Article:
Doc Seidman Says…..
…..You just finished college, or are about to finish, and have no idea what to do next. Is this you? Guess what? You are not alone. In fact, I would venture to say that you are in good company.
You might not feel you are in good company. All you hear about are other recent grads launching successful careers. There’s one story after the other about a family friend, or a friend of the family friend who just graduated and has landed the perfect, high-paying job. And here you sit, nearing the end of college, without a clue about what to do next.
College probably prepared you for many things; how to cram for exams, pull an all-nighter, and subsist on pizza and junk food, for example, but it did not prepare you for the harsh reality of life immediately after graduation. All eyes are upon you now. Everyone is wondering what comes next. The pressure is on. The lucky ones seem to seamlessly slip into their next chapter with their perfect careers and relationships. The less fortunate ones, like you, are stuck.
An easy segue is to go right into graduate school. This not only puts off your job decision but it defers your student loans. Tread cautiously though, this just means more procrastination and debt. Besides, are you really going to have a better idea of what to do with yourself in two years, even with a master’s degree?
Another option is to travel. Go and see the world while you’re young. This, too sounds good, but seeing the world isn’t as much fun when you are broke and aimless. It is much more rewarding when you are rich and career driven. A hostel might be fun for a while but it does not compare to a nice hotel with clean sheets, a hot shower, your own bathroom, and cable television.
So, what to do? How can you survive the high expectations that are now thrust upon you as a college graduate?
Do not despair. Believe it or not, the years after college should be just as rewarding as the years in college. It is an exciting time. As a college graduate, you have a lot to offer someone. You probably just don’t realize it.
As a recent college graduate, you are much more hirable than you think. You might not have the experience that your elders have but you are young, energetic, techie, and much better looking than us older folks. You are also not as set in your ways. You are easier to train and more receptive to new ideas. You tend to work cheaper too. Companies love that.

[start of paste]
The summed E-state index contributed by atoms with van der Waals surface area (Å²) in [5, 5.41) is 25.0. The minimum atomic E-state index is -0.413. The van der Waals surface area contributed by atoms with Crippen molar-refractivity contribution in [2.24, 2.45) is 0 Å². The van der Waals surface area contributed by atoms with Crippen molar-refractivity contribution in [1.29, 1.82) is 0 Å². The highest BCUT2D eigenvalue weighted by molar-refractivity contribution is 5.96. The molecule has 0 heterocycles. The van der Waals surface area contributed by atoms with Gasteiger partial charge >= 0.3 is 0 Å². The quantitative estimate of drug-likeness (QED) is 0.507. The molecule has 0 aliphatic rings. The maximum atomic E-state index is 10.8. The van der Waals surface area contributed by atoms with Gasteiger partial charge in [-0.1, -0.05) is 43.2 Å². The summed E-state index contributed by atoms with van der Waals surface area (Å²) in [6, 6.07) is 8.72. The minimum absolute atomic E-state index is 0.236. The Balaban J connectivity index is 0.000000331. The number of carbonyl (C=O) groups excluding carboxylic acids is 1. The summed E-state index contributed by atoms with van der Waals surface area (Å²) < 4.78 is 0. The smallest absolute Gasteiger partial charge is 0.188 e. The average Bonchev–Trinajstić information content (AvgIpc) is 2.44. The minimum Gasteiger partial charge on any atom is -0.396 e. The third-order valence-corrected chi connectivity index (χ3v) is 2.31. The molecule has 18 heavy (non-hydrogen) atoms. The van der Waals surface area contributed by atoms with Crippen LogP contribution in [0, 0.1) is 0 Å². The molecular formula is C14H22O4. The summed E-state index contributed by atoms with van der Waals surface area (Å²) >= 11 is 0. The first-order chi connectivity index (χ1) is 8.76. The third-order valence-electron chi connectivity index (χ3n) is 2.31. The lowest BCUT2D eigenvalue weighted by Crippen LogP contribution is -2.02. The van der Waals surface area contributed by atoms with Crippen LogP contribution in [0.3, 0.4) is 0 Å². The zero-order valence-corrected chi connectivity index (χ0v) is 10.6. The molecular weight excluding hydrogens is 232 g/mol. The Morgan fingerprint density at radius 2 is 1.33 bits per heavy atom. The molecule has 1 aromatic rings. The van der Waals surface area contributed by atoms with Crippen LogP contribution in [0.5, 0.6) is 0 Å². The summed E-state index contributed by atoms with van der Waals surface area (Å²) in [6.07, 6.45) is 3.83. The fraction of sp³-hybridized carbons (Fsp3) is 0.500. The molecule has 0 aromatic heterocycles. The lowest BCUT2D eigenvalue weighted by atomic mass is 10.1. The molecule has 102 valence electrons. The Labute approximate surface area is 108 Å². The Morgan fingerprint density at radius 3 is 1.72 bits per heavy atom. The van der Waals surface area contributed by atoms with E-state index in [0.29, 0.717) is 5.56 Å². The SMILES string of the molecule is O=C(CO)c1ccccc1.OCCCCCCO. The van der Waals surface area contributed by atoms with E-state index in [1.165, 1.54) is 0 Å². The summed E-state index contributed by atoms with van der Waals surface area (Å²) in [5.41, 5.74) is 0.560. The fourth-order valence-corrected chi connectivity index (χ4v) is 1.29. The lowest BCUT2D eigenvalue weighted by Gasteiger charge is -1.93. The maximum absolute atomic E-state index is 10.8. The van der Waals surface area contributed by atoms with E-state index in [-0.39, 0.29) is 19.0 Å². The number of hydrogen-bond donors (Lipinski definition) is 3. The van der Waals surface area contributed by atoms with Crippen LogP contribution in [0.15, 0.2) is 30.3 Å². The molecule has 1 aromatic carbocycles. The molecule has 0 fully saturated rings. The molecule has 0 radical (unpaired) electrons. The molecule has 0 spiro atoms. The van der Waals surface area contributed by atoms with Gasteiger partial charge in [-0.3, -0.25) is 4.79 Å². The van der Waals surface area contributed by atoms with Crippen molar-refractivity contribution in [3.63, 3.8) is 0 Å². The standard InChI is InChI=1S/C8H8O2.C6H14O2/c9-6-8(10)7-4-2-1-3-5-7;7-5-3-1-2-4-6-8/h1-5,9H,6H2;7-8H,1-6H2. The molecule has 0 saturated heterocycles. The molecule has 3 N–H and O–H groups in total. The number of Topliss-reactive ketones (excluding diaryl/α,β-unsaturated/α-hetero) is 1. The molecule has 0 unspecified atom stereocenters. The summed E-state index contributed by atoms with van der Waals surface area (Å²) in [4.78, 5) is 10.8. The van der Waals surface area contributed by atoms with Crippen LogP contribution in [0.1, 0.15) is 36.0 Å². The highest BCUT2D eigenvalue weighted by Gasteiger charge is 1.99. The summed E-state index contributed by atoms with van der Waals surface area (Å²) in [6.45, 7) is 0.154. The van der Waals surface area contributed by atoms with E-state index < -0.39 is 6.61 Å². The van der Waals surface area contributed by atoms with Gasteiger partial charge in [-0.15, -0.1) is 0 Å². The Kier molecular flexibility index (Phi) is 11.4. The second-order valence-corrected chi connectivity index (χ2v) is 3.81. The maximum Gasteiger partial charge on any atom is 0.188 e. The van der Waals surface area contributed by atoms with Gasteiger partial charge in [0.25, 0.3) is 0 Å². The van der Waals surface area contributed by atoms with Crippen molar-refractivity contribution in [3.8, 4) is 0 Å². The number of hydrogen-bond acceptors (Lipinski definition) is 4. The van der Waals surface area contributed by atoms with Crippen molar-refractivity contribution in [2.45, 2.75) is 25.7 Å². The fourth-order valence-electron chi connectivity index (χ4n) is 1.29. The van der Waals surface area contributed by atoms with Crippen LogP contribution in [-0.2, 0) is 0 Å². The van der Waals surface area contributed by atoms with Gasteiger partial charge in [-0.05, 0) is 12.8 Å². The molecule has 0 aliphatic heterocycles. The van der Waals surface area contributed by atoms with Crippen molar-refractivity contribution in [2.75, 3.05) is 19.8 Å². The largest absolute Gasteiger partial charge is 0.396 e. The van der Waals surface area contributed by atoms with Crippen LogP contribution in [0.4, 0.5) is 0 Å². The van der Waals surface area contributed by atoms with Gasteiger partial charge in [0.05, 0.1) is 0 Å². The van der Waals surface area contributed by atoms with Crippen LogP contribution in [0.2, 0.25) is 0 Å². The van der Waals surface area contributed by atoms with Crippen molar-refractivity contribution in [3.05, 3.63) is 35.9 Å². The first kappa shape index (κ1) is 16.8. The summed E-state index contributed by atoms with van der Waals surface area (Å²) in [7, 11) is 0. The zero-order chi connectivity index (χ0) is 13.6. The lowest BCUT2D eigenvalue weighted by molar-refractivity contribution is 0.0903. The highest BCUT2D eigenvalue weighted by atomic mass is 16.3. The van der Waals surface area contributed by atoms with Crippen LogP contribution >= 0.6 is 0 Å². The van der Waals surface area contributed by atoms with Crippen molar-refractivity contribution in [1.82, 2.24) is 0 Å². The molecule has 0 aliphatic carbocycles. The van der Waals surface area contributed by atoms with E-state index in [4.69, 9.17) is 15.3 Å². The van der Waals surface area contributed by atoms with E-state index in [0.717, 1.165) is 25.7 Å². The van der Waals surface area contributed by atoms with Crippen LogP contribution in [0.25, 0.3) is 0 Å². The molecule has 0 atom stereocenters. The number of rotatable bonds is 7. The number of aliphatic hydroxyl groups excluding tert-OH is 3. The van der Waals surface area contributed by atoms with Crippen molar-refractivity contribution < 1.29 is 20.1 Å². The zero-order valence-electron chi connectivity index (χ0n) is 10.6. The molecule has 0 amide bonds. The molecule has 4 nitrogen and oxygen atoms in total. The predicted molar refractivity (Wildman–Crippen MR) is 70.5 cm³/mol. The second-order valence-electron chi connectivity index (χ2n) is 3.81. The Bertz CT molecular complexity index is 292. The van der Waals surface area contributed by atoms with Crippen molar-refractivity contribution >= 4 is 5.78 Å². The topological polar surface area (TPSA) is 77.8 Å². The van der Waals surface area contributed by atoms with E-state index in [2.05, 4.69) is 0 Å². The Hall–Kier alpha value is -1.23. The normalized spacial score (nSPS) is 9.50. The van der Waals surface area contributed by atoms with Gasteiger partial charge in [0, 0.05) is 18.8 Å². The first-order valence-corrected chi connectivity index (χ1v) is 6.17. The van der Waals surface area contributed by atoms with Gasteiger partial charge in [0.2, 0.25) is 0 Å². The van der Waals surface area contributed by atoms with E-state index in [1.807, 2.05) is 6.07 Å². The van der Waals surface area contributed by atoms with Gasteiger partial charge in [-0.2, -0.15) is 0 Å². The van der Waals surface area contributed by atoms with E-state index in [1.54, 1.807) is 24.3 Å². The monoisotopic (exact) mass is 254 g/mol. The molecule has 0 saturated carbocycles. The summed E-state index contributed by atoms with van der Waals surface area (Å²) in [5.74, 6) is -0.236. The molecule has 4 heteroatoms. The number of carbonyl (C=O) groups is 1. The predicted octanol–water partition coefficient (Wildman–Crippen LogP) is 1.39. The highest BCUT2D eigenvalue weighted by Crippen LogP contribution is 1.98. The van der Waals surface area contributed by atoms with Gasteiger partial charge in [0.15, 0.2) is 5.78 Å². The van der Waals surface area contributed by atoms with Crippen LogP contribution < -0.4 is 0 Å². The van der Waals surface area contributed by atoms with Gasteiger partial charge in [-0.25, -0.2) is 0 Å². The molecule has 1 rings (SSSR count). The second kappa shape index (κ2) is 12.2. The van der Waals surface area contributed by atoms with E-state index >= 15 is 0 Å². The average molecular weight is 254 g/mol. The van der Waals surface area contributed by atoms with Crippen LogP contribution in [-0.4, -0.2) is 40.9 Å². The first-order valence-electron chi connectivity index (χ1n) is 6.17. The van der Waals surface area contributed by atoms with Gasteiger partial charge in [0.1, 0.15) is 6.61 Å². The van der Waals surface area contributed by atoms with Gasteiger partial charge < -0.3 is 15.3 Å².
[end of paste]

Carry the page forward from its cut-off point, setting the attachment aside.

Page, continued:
Rare, too, is the person who sticks with the first job out of college for their entire career. It is still an experimental phase. It often takes two, three, or more jobs before you land your ideal career job. Once you have found that ideal job, it is all for the better as you have learned from past jobs and now have a better idea of what you enjoy doing.
Here’s something else. What you studied in college can be irrelevant at this point. Most employers don’t care if your major was World History, Art History, or Art Garfunkel. If you add value to their organization, what you studied is not important.
What is important is that you find a good company to work with. Don’t limit yourself. Apply in many places. Sometimes, the place you least expect will be the most welcoming. Getting up and going to work every day somewhere that you enjoy is more important than the name or reputation of the company. The people you most enjoy working with might not be at that Fortune 500 company but that smaller, more obscure company down the road.
Understand, however, that these early, post-college jobs usually don’t always pay as much as you would like. Making top dollar somewhere does not happen right away. It takes time for you to prove your value. Be patient. That nice car or house you want to buy might have to wait. Your student loan payment, however, can’t wait. Those monthly payments still need to be made. That’s why you need to work.
So, don’t be afraid to graduate and take the plunge into the workforce. Understand that the job might not be what you majored in, nor might it pay you lots of riches right away, but if you play it smart, you can have some fun and make new friends. It can be just like college, only without the all-nighters. Even better, now you are getting paid.